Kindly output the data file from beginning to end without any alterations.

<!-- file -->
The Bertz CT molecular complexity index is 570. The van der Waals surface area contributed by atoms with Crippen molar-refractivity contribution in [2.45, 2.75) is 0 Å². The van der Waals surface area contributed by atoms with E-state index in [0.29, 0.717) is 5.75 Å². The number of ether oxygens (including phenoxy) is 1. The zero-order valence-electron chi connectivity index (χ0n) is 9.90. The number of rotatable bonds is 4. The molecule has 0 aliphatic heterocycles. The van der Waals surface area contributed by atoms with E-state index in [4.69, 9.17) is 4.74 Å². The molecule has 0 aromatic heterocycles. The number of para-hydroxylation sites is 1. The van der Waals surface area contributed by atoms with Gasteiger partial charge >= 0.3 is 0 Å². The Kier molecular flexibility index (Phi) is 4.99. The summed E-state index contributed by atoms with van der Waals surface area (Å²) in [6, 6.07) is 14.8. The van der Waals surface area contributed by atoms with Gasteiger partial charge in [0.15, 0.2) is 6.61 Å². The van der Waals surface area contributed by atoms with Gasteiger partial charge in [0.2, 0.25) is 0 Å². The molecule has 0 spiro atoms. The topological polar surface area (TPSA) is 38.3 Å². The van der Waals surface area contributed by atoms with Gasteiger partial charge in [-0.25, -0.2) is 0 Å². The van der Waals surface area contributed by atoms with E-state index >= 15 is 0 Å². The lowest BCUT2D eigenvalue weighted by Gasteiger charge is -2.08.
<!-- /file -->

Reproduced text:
The Bertz CT molecular complexity index is 570. The van der Waals surface area contributed by atoms with Crippen molar-refractivity contribution in [2.45, 2.75) is 0 Å². The van der Waals surface area contributed by atoms with E-state index in [0.29, 0.717) is 5.75 Å². The number of ether oxygens (including phenoxy) is 1. The zero-order valence-electron chi connectivity index (χ0n) is 9.90. The number of rotatable bonds is 4. The molecule has 0 aliphatic heterocycles. The van der Waals surface area contributed by atoms with E-state index in [4.69, 9.17) is 4.74 Å². The molecule has 0 aromatic heterocycles. The number of para-hydroxylation sites is 1. The van der Waals surface area contributed by atoms with Gasteiger partial charge >= 0.3 is 0 Å². The Kier molecular flexibility index (Phi) is 4.99. The summed E-state index contributed by atoms with van der Waals surface area (Å²) in [6, 6.07) is 14.8. The van der Waals surface area contributed by atoms with Gasteiger partial charge in [0.15, 0.2) is 6.61 Å². The van der Waals surface area contributed by atoms with Gasteiger partial charge in [0.2, 0.25) is 0 Å². The molecule has 0 spiro atoms. The topological polar surface area (TPSA) is 38.3 Å². The van der Waals surface area contributed by atoms with Gasteiger partial charge in [-0.25, -0.2) is 0 Å². The van der Waals surface area contributed by atoms with E-state index >= 15 is 0 Å². The lowest BCUT2D eigenvalue weighted by Gasteiger charge is -2.08.